Rev. David Bast Uncategorized

READ : Matthew 4:1-11

The experience of temptation is part of what it means to be human. But experiencing temptation is one thing; overcoming it is another.

“Temptation.” What does the word suggest to you? Does it call to mind the sudden spasm of desire you feel when a box of chocolates is passed under your nose? Does it describe the turmoil you go through when your neighbor calls offering you free tickets to the big game for the very day you promised to clean the garage? Those are little everyday sorts of temptation. But there is a far more serious kind, a more dangerous and deadly sort of temptation. Temptation to sin is the chief weapon the devil uses in his attempts to ruin lives. When Satan tempts he’s not trying to spoil your diet or throw your budget out of whack; he’s playing for keeps. He would like nothing more than to destroy your faith and damn your soul if he could. Failing that, he would settle for wrecking your happiness and peace of mind, dashing your hopes for happiness, breaking up your relationship with God, and causing you to lose your assurance of salvation. All those things can be accomplished by enticing you to sin.


Temptation is part of the normal human condition. It’s a nearly universal human experience. People like to joke about temptation and make light of it. “I can resist everything – except temptation,” declares a character in one of Oscar Wilde’s plays. “The only way to get rid of a temptation is to yield to it,” the playwright himself observed flippantly. But temptation is a serious business. As far as we know, humans are the only creatures who experience genuine temptation. The angels are above temptation. The demons are beneath it.

The experience of facing and overcoming real temptation is the most important of all moral acts. In one sense being tempted is even a sign of spiritual health. Temptation to sin is a consequence of our moral freedom. To be able to experience temptation one must be capable of both good and evil, to know the difference between them, and to have the capacity of choosing the good against the evil. A thoroughly bad person isn’t tempted because they don’t even think about doing good. They simply follow their corrupt inclinations. On the other hand, the saints and angels in heaven do not experience temptation because they no longer have the ability to do wrong. Their constant delight is to do the will of God, whom they worship and enjoy in perfect fellowship.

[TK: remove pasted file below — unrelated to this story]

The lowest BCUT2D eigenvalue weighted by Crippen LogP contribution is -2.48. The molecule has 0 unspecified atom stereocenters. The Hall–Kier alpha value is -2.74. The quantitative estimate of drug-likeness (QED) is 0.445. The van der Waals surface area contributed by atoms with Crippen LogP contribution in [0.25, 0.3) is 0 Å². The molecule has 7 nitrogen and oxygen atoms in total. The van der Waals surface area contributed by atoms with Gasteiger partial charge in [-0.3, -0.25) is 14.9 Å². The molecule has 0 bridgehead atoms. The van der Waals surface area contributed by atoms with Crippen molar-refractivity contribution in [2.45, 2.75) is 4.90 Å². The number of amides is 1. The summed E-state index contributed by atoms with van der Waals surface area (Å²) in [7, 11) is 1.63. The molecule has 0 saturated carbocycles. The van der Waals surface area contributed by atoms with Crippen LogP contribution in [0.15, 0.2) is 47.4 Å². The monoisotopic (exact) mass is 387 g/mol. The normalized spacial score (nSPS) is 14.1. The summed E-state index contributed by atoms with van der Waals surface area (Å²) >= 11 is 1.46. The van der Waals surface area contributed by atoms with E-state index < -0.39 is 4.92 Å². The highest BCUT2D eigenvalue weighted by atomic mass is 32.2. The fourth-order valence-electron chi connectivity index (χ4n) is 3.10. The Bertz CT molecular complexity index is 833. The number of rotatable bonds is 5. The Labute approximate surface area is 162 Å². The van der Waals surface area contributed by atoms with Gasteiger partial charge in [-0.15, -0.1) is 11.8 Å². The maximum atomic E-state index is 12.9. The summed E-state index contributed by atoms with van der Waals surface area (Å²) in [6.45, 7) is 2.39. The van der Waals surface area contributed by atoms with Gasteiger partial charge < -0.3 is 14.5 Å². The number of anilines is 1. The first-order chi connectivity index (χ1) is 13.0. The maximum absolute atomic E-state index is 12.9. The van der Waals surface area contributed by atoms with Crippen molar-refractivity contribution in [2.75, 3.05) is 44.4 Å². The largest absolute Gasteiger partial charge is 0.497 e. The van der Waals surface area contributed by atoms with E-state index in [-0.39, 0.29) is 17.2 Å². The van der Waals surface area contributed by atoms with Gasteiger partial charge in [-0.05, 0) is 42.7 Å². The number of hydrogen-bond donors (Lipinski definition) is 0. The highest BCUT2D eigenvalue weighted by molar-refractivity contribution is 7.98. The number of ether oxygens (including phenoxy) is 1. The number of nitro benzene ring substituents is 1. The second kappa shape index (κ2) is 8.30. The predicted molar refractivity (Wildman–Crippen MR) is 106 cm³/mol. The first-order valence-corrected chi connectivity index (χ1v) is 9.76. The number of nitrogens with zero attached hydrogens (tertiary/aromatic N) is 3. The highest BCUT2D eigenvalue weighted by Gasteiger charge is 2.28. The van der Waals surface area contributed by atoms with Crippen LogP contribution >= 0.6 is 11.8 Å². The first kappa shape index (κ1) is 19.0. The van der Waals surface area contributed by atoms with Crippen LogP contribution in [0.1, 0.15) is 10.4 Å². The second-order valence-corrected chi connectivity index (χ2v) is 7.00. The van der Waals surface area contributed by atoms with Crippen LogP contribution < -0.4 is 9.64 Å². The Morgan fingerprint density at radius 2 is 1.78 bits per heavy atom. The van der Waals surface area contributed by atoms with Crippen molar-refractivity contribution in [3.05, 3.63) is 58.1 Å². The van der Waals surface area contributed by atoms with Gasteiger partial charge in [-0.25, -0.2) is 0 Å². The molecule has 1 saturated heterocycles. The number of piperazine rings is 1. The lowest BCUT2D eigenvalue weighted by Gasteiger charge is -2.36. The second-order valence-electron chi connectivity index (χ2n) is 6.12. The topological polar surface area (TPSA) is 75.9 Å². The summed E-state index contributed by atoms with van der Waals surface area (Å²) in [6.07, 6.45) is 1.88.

So temptation is a fact of life for us in the present world. In this, as in so much else, Jesus of Nazareth offers us an example of what it means to be human. He too knew what it was to be tempted. In fact, the Bible makes this point explicitly. He “can feel it when we are weak and hurting,” says the letter to the Hebrews, because he “has been tempted in every way, just as we are. But he did not sin” (Hebrews 4:15, NIrV). Nowhere is this experience of Jesus with temptation more fully described than in the gospel account of his temptation in the wilderness. Both Matthew and Luke describe how Jesus was led out into the desert after his baptism where he confronted the devil himself.

Then Jesus was led by the Spirit into the desert to be tempted by the devil. After fasting forty days and forty nights, he was hungry. The tempter came to him and said, “If you are the Son of God, tell these stones to become bread.”

Jesus answered, “It is written: ‘Man does not live on bread alone, but on every word that comes from the mouth of God.’”

Then the devil took him to the holy city and had him stand on the highest point of the temple. “If you are the Son of God,” he said, “throw yourself down. For it is written:

“‘He will command his angels concerning you,

and they will lift you up in their hands,

so that you will not strike your foot against a stone.’”

Jesus answered him, “It is also written: ‘Do not put the Lord your God to the test.’”

Again, the devil took him to a very high mountain and showed him all the kingdoms of the world and their splendor. “All this I will give you,” he said, “if you will bow down and worship me.”

Jesus said to him, “Away from me, Satan! For it is written: ‘Worship the Lord your God, and serve him only.’”

Matthew 4:1-10, NIV


Let’s consider the three temptations with which Jesus was confronted. The first was to turn stones into bread. Satan’s suggestion to make bread out of stones seems plausible at first. After all, the people of Israel had been fed supernaturally in the wilderness during their forty years of wandering there. Why shouldn’t Israel’s greatest Son be likewise fed during his forty days in the wilderness? He was hungry after a lengthy fast. He needed food; there’s nothing wrong with satisfying natural and legitimate human needs. Jesus was a man, and therefore hungry. He was also the Son of God, and therefore able to do something about his hunger. So let him use his divine power to meet his human need. What could be wrong with that?

But the temptation here is for Jesus to put himself first, to use his power for himself instead of using it for others. “Think of yourself,” urged the tempter, “you deserve something. After all, how can you meet others’ needs unless your own are first met?” The same temptation came back at the very end of Jesus’ life when the crowd at Golgotha shouted, “Come down, save yourself, and we will believe! He saved others, himself he cannot save.” Exactly. Nor will Jesus serve himself. Jesus’ answer to Satan’s temptation is simple: “Man does not live by bread alone.” We do live by bread; we can’t get along without food. But not by bread alone. Our spiritual needs have priority. The most significant kind of life is not found in the satisfaction of our physical appetites; it is found in knowing God. For Jesus, that is more important than his own personal comfort.